We reached Rock Harbor in the late afternoon, and to our relief, we had our pick of campsites. There were even shelters available. We looked at one, but decided that we simply preferred to sleep in our tents.
Thursday morning we woke up and took stock. In our original itinerary, tonight would have been when we camped at Daisy Farm, but we’d already been here two nights. Already the regret of not having made it to a campground on an interior lake, with an increased likelihood of seeing more wildlife, was hugely mitigated by having been at Daisy Farm the evening before for Candy Peterson’s talk.
We decided to begin the hike back to Rock Harbor where, Friday night, we had a room reserved at the lodge. Our goal for Thursday, however, was Three Mile. We hoped to get the same lovely, harbor-side campsite we’d had Monday night, or at least the one adjacent.
Back in camp, we decided to relax and then have dinner early enough to make sure we were finished in time for Candy’s interpretive program at 8pm.
There was only a sprinkle of rain overnight, enough to make the rain cover useful, but by morning the sky was clear.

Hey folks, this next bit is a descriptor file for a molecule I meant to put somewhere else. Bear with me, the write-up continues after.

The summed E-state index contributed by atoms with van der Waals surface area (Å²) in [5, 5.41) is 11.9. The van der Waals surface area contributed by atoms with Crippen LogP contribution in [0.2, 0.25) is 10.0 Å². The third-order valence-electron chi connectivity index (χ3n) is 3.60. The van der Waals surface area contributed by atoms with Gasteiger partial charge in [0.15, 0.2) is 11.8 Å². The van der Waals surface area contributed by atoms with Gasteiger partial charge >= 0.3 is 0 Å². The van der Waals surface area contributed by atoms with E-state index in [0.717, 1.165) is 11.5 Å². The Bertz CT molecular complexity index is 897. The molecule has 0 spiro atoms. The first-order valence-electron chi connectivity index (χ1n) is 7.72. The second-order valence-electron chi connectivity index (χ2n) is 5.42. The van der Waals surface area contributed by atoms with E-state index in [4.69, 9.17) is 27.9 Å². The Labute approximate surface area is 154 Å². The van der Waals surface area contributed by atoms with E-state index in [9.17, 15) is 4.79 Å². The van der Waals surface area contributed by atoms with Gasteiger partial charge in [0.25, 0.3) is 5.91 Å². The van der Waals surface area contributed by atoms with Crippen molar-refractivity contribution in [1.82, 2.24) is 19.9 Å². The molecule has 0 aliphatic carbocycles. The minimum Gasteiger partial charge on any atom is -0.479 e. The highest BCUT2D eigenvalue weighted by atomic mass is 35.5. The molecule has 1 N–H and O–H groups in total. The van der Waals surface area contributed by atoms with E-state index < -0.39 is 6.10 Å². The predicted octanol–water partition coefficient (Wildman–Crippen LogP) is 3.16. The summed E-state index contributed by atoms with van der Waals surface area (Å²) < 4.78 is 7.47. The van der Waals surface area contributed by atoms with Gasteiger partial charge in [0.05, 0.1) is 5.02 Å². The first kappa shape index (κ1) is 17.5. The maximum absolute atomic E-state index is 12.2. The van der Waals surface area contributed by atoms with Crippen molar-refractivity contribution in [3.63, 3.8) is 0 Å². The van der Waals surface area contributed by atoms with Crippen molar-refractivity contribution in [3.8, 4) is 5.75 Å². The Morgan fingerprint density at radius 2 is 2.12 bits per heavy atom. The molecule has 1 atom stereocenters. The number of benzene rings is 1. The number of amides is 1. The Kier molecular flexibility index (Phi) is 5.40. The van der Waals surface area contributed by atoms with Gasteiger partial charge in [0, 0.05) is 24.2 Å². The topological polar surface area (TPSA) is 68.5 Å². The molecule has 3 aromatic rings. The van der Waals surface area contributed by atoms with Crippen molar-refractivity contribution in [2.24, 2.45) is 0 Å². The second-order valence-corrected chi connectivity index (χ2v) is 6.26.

We breakfasted on strong coffee and dehydrated eggs, which were not my particular favorite. Phil was still feeling poorly, so he decided that he wouldn’t be joining us on our day hike up Mount Ojibway, at 1,133 feet, the highest point on the northeast side of the island.
We arrived at Daisy Farm early in the afternoon, so we had our pick of camp sites. We chose a lovely secluded spot in the forest and began to set up camp. Earlier on the trail, when we decided to stop at Daisy Farm, Adam and I toyed with the idea of doing the trail to Mount Ojibway as a day hike later in the afternoon. Once we began to unpack, however, we decided simply to stay put. In fact, we unanimously decided that we’d stay two nights at Daisy Farm to give Phil time to feel better. The forecast called for a chance of rain that night, so we pulled out the rain flies for our tents.
We woke late at Three Mile, sore from the unexpectedly long hike the day before, but in good spirits. Adam and Phil filtered water and started breakfast, while I tended to my blisters and Sean tidied camp. The weather was gorgeous, sunny with a breeze off the water. We were able to look about us and see just how lovely our campsite was.
Crossing the Greenstone Ridge, we set off on the Lane Cove Trail, glad to be headed downhill, and about two thirds of the way through our hike for the day. The north side of the ridge is much steeper than the south side, and we were rewarded with a lovely view out into Lake Superior to the north. The trail descended in a series of steep switchbacks through a forest dominated by tall birches. Everything felt more lush, and somehow wilder, on this side. Continue reading